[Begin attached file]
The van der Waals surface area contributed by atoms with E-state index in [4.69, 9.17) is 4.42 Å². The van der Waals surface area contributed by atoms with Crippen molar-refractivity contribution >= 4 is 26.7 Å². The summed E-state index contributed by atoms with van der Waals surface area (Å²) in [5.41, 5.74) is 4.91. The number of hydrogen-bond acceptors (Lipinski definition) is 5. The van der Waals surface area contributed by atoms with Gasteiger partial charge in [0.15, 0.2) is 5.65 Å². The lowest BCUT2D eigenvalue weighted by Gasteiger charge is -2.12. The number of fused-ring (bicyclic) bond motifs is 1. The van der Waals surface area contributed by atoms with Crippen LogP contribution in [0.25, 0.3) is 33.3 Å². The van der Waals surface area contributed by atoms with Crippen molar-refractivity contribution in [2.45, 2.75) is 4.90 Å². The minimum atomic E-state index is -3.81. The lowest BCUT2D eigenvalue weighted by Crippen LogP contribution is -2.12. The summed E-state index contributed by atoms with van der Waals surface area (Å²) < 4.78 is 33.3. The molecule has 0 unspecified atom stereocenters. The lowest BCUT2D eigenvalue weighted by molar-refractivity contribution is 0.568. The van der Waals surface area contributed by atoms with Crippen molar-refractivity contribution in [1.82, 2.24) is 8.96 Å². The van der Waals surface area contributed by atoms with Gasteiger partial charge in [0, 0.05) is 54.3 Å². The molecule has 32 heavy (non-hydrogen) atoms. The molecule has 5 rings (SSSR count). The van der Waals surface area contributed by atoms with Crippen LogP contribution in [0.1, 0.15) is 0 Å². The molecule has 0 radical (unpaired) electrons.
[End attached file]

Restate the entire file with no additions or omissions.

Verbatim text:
The van der Waals surface area contributed by atoms with E-state index in [4.69, 9.17) is 4.42 Å². The van der Waals surface area contributed by atoms with Crippen molar-refractivity contribution >= 4 is 26.7 Å². The summed E-state index contributed by atoms with van der Waals surface area (Å²) in [5.41, 5.74) is 4.91. The number of hydrogen-bond acceptors (Lipinski definition) is 5. The van der Waals surface area contributed by atoms with Gasteiger partial charge in [0.15, 0.2) is 5.65 Å². The lowest BCUT2D eigenvalue weighted by Gasteiger charge is -2.12. The number of fused-ring (bicyclic) bond motifs is 1. The van der Waals surface area contributed by atoms with Crippen LogP contribution in [0.25, 0.3) is 33.3 Å². The van der Waals surface area contributed by atoms with Crippen molar-refractivity contribution in [2.45, 2.75) is 4.90 Å². The minimum atomic E-state index is -3.81. The lowest BCUT2D eigenvalue weighted by Crippen LogP contribution is -2.12. The summed E-state index contributed by atoms with van der Waals surface area (Å²) < 4.78 is 33.3. The molecule has 0 unspecified atom stereocenters. The lowest BCUT2D eigenvalue weighted by molar-refractivity contribution is 0.568. The van der Waals surface area contributed by atoms with Crippen molar-refractivity contribution in [1.82, 2.24) is 8.96 Å². The van der Waals surface area contributed by atoms with Gasteiger partial charge in [0, 0.05) is 54.3 Å². The molecule has 32 heavy (non-hydrogen) atoms. The molecule has 5 rings (SSSR count). The van der Waals surface area contributed by atoms with Crippen LogP contribution in [0.1, 0.15) is 0 Å². The molecule has 0 radical (unpaired) electrons.